Latest update: December 1st, 2013
Israel has much to fear from the agreement worked out by Western nations and Iran. Whatever happens over the next few months, it is clear that under no circumstances, as everyone must already understand, would the United States seriously consider going beyond sanctions to any residual uses of preemptive military force –to what international lawyers would more formally call “anticipatory self-defense.”
How, then, should Israel proceed? In principle, of course, Jerusalem has refused to remove from the table any unilateral preemption option. In fact, however, it is unlikely that any such option could still be construed as gainful or plausibly cost-effective.
This implies an essential Israeli imperative to strengthen the country’s nuclear deterrence posture, including a conspicuous effort to replace a stance of deliberate nuclear ambiguity with certain unprecedented policies of selective nuclear disclosure.
Initially, Israel’s “bomb in the basement” policy may appear to have been entirely sensible, even ideal. After all, though unacknowledged, it has long been well known that Israel has substantial nuclear weapons and associated infrastructures. So why irritate the Americans and needlessly flaunt national military power? Why rock the boat?
The answer: Times have changed. For adequate deterrence, in the future it may not be enough that Iran simply knows that Israel is a nuclear power. Rather, to be deterred a nuclear Tehran would also need to believe that Israel’s nuclear weapons are usable, survivable, and penetration-capable – that is, able to pierce Iran’s own system of active missile defenses.
For Israel, an undifferentiated or across-the-board commitment to nuclear ambiguity could prove harmful to the country’s overall security. This is because effective deterrence and defense can sometimes require a military doctrine that is at least partially recognizable, by friends, by foes, and even by certain adversarial insurgent groups.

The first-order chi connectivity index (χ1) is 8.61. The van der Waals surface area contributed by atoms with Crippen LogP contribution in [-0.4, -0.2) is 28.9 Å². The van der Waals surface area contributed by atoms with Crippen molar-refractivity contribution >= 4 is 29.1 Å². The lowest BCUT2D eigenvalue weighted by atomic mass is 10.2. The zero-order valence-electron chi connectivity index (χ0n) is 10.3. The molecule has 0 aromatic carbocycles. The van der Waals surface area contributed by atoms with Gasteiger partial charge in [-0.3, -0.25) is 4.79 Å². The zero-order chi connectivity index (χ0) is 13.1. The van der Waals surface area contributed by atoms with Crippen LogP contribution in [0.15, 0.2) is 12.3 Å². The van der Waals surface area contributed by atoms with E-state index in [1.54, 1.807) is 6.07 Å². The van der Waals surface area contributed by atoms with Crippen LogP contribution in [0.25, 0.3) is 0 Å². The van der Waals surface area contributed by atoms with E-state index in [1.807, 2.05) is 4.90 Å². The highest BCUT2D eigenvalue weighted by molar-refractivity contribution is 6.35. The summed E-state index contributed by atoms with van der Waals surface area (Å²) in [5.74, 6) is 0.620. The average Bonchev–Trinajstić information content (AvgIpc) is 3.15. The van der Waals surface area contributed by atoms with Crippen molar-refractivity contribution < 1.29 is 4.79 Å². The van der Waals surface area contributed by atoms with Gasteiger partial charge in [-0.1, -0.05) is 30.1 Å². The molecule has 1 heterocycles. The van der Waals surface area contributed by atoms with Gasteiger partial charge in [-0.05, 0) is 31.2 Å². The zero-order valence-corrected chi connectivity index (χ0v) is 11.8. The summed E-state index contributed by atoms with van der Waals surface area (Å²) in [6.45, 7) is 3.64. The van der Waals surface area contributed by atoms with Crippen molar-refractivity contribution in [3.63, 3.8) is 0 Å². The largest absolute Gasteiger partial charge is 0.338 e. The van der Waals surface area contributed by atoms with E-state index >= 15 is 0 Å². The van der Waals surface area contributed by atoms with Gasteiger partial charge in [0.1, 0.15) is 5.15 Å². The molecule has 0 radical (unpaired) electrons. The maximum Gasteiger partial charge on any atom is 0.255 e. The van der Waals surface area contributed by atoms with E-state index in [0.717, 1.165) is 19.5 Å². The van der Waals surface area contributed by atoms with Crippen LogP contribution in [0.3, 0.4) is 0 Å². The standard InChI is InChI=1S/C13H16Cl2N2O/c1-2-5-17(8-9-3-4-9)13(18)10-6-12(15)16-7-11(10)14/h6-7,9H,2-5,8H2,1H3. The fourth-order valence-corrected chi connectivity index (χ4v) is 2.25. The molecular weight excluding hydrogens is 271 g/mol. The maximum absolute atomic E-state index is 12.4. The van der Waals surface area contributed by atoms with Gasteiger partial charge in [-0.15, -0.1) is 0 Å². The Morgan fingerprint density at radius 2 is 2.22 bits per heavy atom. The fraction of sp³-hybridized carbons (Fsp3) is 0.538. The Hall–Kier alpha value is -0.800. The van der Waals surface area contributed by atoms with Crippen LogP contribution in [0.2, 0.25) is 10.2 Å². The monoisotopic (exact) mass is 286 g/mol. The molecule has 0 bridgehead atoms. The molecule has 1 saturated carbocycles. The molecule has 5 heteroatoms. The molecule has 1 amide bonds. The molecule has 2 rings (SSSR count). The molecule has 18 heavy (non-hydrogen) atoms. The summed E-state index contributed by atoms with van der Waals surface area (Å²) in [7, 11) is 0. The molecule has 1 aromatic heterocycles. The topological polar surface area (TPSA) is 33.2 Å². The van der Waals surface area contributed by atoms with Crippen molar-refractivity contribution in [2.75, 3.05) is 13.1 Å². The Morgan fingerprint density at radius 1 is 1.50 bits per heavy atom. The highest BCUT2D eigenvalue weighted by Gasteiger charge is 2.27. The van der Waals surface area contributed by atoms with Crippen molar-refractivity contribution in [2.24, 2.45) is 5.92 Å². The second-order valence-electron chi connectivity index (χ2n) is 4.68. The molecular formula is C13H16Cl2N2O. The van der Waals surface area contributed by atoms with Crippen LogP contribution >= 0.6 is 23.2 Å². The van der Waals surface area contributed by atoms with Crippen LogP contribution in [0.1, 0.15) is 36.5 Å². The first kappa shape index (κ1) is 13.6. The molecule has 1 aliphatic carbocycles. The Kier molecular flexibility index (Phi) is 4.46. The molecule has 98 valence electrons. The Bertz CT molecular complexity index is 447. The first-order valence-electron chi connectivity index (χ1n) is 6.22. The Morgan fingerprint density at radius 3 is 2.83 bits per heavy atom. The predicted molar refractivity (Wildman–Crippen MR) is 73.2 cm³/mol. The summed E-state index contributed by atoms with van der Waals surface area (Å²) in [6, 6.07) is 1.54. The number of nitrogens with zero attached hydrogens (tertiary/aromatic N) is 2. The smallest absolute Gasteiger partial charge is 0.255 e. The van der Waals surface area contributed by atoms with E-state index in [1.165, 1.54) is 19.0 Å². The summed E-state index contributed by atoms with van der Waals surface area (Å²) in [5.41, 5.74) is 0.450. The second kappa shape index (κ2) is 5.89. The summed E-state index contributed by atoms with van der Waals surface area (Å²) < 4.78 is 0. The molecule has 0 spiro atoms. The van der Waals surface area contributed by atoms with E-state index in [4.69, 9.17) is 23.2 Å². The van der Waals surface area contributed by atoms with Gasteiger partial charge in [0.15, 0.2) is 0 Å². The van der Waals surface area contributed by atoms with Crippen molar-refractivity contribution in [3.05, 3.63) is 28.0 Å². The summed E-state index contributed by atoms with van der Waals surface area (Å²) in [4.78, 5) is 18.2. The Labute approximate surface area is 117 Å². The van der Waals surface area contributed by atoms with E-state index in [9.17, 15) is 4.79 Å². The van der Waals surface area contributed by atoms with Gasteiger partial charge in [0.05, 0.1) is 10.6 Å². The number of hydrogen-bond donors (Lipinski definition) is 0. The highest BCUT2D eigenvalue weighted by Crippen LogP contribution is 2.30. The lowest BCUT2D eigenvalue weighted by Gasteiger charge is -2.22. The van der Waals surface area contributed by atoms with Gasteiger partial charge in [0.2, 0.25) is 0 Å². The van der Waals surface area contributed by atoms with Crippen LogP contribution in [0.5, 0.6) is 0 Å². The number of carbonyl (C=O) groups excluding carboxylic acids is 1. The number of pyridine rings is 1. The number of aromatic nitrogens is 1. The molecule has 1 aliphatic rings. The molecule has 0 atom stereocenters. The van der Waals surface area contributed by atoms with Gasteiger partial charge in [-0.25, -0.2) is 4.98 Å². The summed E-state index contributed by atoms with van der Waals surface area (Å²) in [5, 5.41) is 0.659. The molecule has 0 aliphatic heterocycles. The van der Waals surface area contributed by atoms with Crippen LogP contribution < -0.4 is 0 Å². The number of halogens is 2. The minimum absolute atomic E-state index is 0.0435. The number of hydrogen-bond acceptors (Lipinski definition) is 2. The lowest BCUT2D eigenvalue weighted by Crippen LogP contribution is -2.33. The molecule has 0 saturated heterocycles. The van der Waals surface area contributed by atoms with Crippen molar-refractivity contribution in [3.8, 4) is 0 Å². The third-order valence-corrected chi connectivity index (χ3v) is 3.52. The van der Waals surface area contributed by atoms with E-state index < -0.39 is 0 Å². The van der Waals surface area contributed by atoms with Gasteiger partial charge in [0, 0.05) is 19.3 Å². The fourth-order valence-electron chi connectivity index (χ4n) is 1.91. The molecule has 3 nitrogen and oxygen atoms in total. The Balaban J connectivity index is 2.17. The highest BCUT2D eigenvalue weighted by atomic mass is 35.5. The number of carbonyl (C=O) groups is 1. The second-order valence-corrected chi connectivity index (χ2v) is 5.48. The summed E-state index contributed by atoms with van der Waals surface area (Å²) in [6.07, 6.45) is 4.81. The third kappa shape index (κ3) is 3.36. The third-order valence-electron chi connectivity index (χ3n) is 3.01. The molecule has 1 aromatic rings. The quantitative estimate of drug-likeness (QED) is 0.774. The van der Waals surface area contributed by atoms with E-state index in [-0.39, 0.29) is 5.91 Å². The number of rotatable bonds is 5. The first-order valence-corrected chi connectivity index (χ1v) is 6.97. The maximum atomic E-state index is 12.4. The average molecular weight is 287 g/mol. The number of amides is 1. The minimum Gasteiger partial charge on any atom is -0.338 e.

For Israel, soon to confront a verifiably high-probability prospect of Iranian nuclear capacity, continued and complete secrecy on strategic targeting doctrine and/or on nuclear weapon yields could prove to be a serious mistake. Eventually, prolonged deliberate ambiguity could even cause a newly nuclear Iran to underestimate Israel’s retaliatory resolve. In part, at least, such an underestimation could be triggered by an unanticipated nuance of strategic thinking.
Israel’s willingness to make good on any threatened nuclear retaliation might be seen by Tehran, correctly or incorrectly, as inversely related to nuclear weapon system destructiveness. Although counter-intuitive, if Israel were believed to hold only high-yield nuclear weapons in its arsenals, the Jewish state could suffer a consequent loss or diminution of its nuclear deterrence credibility. Also important is that Iran be able to recognize that Israel maintains aptly secure and penetration-capable nuclear retaliatory forces.
An unchanging Israeli national policy of total ambiguity could cause a nuclear Iran to overestimate the vulnerability of Israel’s nuclear retaliatory forces to a first-strike attack. Among other factors, this sort of misjudgment could be the outcome of a too-complete Israeli silence concerning measures of protection provided for its nuclear weapons. It could also be the result of a too-great Israeli silence on its active defense potential, a silence that could be wrongly understood, by enemy states, as an indication of inadequate Ballistic Missile Defense (BMD).
Although Israel’s Pillar of Defense experience with Iron Dome was highly successful, its Arrow BMD system would have to achieve much higher levels of reliable interception. More exactly, facing longer-range missiles with WMD warheads, Arrow would require a 100 percent reliability of intercept. To be sure, in the urgent matter of a nuclear Iran, absolutely no “leakage” could be considered tolerable.
The indispensable foundations of Israeli nuclear deterrence concern prospective attackers’ perceptions of Israel’s nuclear capability, and of Israel’s corollary willingness to use this capability. A selective telegraphing of Israel’s strategic nuclear doctrine, therefore, could meaningfully enhance Israel’s nuclear deterrence posture. It would accomplish this by heightening Iranian perceptions of Israel’s capable nuclear forces, and also of Israel’s willingness to use these forces, in reprisal for certain first-strike or even retaliatory attacks.
About the Author: Louis René Beres, strategic and military affairs columnist for The Jewish Press, is professor of Political Science at Purdue University. Educated at Princeton (Ph.D., 1971), he lectures and publishes widely on international relations and international law and is the author of ten major books in the field. In Israel, Professor Beres was chair of Project Daniel.
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